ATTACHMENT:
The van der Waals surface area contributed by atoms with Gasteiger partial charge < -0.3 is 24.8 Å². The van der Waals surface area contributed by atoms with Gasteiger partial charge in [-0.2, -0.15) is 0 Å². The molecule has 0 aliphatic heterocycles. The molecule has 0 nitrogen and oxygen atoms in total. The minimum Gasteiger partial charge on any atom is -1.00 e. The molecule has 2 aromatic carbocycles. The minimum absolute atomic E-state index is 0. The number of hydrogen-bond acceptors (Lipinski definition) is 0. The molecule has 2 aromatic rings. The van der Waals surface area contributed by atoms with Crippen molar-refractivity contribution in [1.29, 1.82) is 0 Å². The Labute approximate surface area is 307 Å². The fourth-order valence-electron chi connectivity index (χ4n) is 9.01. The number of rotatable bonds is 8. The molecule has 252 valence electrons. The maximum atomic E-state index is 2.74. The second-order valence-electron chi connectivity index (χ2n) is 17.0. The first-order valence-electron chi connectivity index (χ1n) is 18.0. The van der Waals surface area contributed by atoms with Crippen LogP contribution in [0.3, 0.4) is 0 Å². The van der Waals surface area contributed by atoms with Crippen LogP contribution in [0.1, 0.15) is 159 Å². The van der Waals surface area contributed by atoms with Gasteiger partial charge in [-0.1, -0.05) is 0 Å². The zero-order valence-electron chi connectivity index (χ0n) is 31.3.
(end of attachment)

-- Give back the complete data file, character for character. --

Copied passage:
The van der Waals surface area contributed by atoms with Gasteiger partial charge < -0.3 is 24.8 Å². The van der Waals surface area contributed by atoms with Gasteiger partial charge in [-0.2, -0.15) is 0 Å². The molecule has 0 aliphatic heterocycles. The molecule has 0 nitrogen and oxygen atoms in total. The minimum Gasteiger partial charge on any atom is -1.00 e. The molecule has 2 aromatic carbocycles. The minimum absolute atomic E-state index is 0. The number of hydrogen-bond acceptors (Lipinski definition) is 0. The molecule has 2 aromatic rings. The van der Waals surface area contributed by atoms with Crippen molar-refractivity contribution in [1.29, 1.82) is 0 Å². The Labute approximate surface area is 307 Å². The fourth-order valence-electron chi connectivity index (χ4n) is 9.01. The number of rotatable bonds is 8. The molecule has 252 valence electrons. The maximum atomic E-state index is 2.74. The second-order valence-electron chi connectivity index (χ2n) is 17.0. The first-order valence-electron chi connectivity index (χ1n) is 18.0. The van der Waals surface area contributed by atoms with Crippen LogP contribution in [0.3, 0.4) is 0 Å². The van der Waals surface area contributed by atoms with Crippen LogP contribution in [0.1, 0.15) is 159 Å². The van der Waals surface area contributed by atoms with Gasteiger partial charge in [-0.1, -0.05) is 0 Å². The zero-order valence-electron chi connectivity index (χ0n) is 31.3.